When two ‘villains’ fight in a Wimbledon final | Tennis News

WIMBLEDON, UK – In the last year, Novak Djokovic experienced the highest level of tennis the highest, coming in a match after winning a rare Grand Slam in a calendar year, and the lowest of the lowest, including arrest and deportation after his arrival in Melbourne in January to try to defend his Australian Open title.
On Sunday, he will have a chance to win Saturday Wimbledon singles title against an opponent, Nick Kyrgios of Australia, a few, including Kyrgios, think they’ll be able to find the mental strength needed to get to the sport’s biggest stage.
Djokovic earns his spot in the final with a four-set win Cameron Norrie England on Friday afternoon, overcoming some of the early-game conflicts that are becoming routine. He resisted both a strong start from Norrie and the humming hometown crowd on Center Court to win the semi-final, 2-6, 6-3, 6-2, 6-4.
It was the only men’s semi-final to take place on Friday.
On Thursday, Rafael Nadal withdrew from the tournament with a tear in his abs. Nadal’s decision not to play after he aggravated a tear in a five-set, quarter-final victory over Taylor Fritz allowed Kyrgios to go straight into his first Grand Slam singles final. It also ended hopes of a coveted showdown between Djokovic and Nadal, who have won a total of 42 Grand Slam titles but have only won the title at Wimbledon once in 2011. Djokovic won. win.


Kyrgios and Djokovic
What the match against Kyrgios in the final may lack in historical value – no one, not even Kyrgios, expects him to evolve, at 27, into an all-time great – that could compensate with drama. It’s a duel between two players that many in and around the sport see as villains.
Djokovic’s impulsive and unruly behavior, especially compared to his main rivals, Nadal and Roger Federer, has long made him more feared than loved, a rival disruptor. tennis that Federer and Nadal first created more than 15 years ago.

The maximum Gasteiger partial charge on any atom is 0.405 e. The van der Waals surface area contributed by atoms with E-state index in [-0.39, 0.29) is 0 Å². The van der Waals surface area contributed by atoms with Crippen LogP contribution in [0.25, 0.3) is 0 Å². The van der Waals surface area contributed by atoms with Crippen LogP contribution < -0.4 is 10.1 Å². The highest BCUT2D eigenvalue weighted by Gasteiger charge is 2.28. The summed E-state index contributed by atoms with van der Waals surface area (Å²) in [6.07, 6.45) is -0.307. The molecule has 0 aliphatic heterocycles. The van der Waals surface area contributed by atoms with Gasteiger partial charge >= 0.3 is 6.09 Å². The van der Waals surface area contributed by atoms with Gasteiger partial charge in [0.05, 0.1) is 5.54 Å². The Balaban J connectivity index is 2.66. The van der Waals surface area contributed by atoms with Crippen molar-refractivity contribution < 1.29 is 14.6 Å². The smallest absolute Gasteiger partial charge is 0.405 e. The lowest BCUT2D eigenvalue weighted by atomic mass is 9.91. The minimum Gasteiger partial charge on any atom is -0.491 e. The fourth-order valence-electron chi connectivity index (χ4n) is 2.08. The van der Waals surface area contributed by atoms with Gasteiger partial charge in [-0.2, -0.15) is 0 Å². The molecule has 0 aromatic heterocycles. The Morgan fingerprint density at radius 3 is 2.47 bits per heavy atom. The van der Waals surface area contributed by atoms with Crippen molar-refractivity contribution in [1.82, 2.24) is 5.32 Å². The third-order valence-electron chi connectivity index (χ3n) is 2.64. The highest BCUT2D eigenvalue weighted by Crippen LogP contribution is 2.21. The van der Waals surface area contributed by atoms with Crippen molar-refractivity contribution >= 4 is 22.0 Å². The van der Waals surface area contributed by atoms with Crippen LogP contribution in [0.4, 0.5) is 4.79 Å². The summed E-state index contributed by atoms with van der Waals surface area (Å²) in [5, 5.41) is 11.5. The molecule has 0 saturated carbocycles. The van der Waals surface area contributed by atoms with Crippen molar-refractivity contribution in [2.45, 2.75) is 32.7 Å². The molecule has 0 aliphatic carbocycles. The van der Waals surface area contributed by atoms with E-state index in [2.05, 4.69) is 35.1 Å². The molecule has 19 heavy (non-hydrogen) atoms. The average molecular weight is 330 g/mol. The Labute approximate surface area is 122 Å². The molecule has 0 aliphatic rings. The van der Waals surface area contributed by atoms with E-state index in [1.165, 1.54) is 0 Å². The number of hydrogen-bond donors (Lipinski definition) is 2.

Kyrgios, an erratic and explosive talent who has spent his career battling the tennis organization and his own demons, is an uncontrollable and disruptive force who has placed himself into the heat of the Wimbledon spotlight since the very first days of this tournament.
He can explode at any moment, and he has been consistently for the past two weeks, in front of the presiding referee, opponents, fans or anyone he considers to be treating him unfairly. . Sometimes it is genuine; other times it is merely to shake and distract his opponent. He has earned $14,000 in fines in this tournament but has played to packed stadiums, with fans coveting his explosive serves or sometimes a swooping shot. pale, and trick shots through his legs.

On Tuesday, it was reported that Kyrgios will face court on August 2 to face charges of assaulting his ex-girlfriend. Chiara Passari told police Kyrgios arrested her in a domestic dispute in December. On the advice of her lawyers, Kyrgios declined to comment on the allegations.
“There will be a lot of emotional fireworks, even though he has never beaten or even won a set against Kyrgios,” said Djokovic, the favorite of the match.
Djokovic and Kyrgios have not competed since 2017, and they have never competed in a Grand Slam event. But the two sparred verbally at the Australian Open in 2021, a tournament that took place during the height of the pandemic.

Djokovic has criticized tournament organizers for the restrictions they place on players coming to Australia to attend the tournament. Most of the players are in limited quarantine for two weeks, but many end up confined to their rooms for 14 days after several people on their special flight to the country tested positive for the virus. COVID-19.
Kyrgios has remained in Australia for much of the first year of the pandemic, making time to deliver food and other supplies to people who have struggled to get them during the country’s strict lockdown. Djokovic, who has refused to be vaccinated, has been skeptical of the public health community’s management of the pandemic.
Long before officials started giving the green light to public gatherings, he staged a tennis expo that became an even more viral event. Then, shortly after arriving in Australia, he criticized the rules.